Broad-winged hawk (Buteo platypterus)

A broad-winged hawk rests during fall migration at Edward Madigan State Park near Lincoln.

Broad-winged hawks belong to the same family as the common red-tailed hawk, but are smaller. They are not much larger than a crow. Broad-winged hawks are most often seen in Illinois at migration time when they may form huge flocks. Their migrations are very precise, usually occurring in mid-April and mid-September. Most of the hawks passing through Illinois have bred in Canada, Minnesota, Michigan and Wisconsin. They prefer to rest in heavily forested areas, but may be seen in parks as well. Soaring groups of birds circle together in formations known as "kettles." (Additional source: Illinois Department of Natural Resources news release)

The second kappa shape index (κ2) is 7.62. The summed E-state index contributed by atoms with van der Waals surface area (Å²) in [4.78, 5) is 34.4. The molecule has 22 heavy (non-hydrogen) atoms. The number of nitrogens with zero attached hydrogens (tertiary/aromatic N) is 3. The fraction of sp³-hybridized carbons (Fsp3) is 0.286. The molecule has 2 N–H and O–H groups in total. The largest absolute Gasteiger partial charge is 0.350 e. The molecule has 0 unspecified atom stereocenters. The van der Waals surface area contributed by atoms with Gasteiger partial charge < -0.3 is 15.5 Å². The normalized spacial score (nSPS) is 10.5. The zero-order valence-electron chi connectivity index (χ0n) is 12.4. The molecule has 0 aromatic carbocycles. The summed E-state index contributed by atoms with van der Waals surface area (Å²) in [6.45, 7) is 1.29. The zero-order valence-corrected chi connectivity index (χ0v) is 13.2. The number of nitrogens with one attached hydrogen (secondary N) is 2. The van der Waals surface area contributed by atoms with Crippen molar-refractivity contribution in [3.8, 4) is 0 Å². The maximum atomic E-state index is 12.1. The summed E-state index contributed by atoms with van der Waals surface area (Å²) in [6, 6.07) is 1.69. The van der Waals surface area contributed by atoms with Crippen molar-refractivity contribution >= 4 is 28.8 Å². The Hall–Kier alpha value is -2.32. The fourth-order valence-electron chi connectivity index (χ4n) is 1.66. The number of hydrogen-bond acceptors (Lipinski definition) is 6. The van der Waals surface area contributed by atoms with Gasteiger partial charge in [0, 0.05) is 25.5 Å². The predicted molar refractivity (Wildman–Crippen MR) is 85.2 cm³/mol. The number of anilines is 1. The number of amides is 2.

Note the vertically aligned chest markings as compared to the horizontal "belly band" of the red-tailed hawk shown below.

Return to Home Page
 Quick Facts about broad-winged hawks:

Broad-winged hawks take a variety of prey including: mice, squirrels, chipmunks, small birds, snakes, frogs, crayfish, insects and earthworms.

When do we see them?

They are most often seen during spring and fall migration when they may form huge flocks of hundreds of birds.


Smaller than a red-tailed hawk.